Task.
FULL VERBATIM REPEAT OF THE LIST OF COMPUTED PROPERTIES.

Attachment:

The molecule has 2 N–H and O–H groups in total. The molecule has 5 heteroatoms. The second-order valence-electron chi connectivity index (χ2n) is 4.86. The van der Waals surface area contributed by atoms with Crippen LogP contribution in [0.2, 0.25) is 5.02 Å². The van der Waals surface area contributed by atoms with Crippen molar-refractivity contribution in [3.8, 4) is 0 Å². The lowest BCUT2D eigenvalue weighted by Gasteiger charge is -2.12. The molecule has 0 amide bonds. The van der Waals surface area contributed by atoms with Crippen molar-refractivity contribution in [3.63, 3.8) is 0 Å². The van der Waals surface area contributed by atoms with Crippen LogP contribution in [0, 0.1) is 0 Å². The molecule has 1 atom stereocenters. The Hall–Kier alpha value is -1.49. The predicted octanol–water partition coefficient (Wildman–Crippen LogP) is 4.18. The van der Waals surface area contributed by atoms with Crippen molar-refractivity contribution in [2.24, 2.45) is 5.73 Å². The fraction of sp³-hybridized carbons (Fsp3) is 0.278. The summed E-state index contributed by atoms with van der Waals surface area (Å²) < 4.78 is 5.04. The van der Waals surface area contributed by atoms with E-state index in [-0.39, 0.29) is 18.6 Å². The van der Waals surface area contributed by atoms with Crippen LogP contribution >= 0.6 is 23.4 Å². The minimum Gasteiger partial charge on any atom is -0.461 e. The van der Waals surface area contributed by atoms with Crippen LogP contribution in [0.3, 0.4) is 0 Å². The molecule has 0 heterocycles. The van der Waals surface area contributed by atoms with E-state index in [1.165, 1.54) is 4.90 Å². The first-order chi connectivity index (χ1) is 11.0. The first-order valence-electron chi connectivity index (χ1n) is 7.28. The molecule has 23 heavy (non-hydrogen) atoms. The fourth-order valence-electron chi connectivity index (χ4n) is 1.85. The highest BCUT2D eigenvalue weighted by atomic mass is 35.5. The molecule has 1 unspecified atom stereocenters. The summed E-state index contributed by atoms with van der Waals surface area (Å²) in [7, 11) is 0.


The molecule has 2 N–H and O–H groups in total. The molecule has 5 heteroatoms. The second-order valence-electron chi connectivity index (χ2n) is 4.86. The van der Waals surface area contributed by atoms with Crippen LogP contribution in [0.2, 0.25) is 5.02 Å². The van der Waals surface area contributed by atoms with Crippen molar-refractivity contribution in [3.8, 4) is 0 Å². The lowest BCUT2D eigenvalue weighted by Gasteiger charge is -2.12. The molecule has 0 amide bonds. The van der Waals surface area contributed by atoms with Crippen molar-refractivity contribution in [3.63, 3.8) is 0 Å². The van der Waals surface area contributed by atoms with Crippen LogP contribution in [0, 0.1) is 0 Å². The molecule has 1 atom stereocenters. The Hall–Kier alpha value is -1.49. The predicted octanol–water partition coefficient (Wildman–Crippen LogP) is 4.18. The van der Waals surface area contributed by atoms with Crippen molar-refractivity contribution in [2.24, 2.45) is 5.73 Å². The fraction of sp³-hybridized carbons (Fsp3) is 0.278. The summed E-state index contributed by atoms with van der Waals surface area (Å²) < 4.78 is 5.04. The van der Waals surface area contributed by atoms with E-state index in [-0.39, 0.29) is 18.6 Å². The van der Waals surface area contributed by atoms with Crippen LogP contribution >= 0.6 is 23.4 Å². The minimum Gasteiger partial charge on any atom is -0.461 e. The van der Waals surface area contributed by atoms with Crippen LogP contribution in [0.3, 0.4) is 0 Å². The molecule has 0 heterocycles. The van der Waals surface area contributed by atoms with E-state index in [1.165, 1.54) is 4.90 Å². The first-order chi connectivity index (χ1) is 11.0. The first-order valence-electron chi connectivity index (χ1n) is 7.28. The molecule has 23 heavy (non-hydrogen) atoms. The fourth-order valence-electron chi connectivity index (χ4n) is 1.85. The highest BCUT2D eigenvalue weighted by atomic mass is 35.5. The molecule has 1 unspecified atom stereocenters. The summed E-state index contributed by atoms with van der Waals surface area (Å²) in [7, 11) is 0.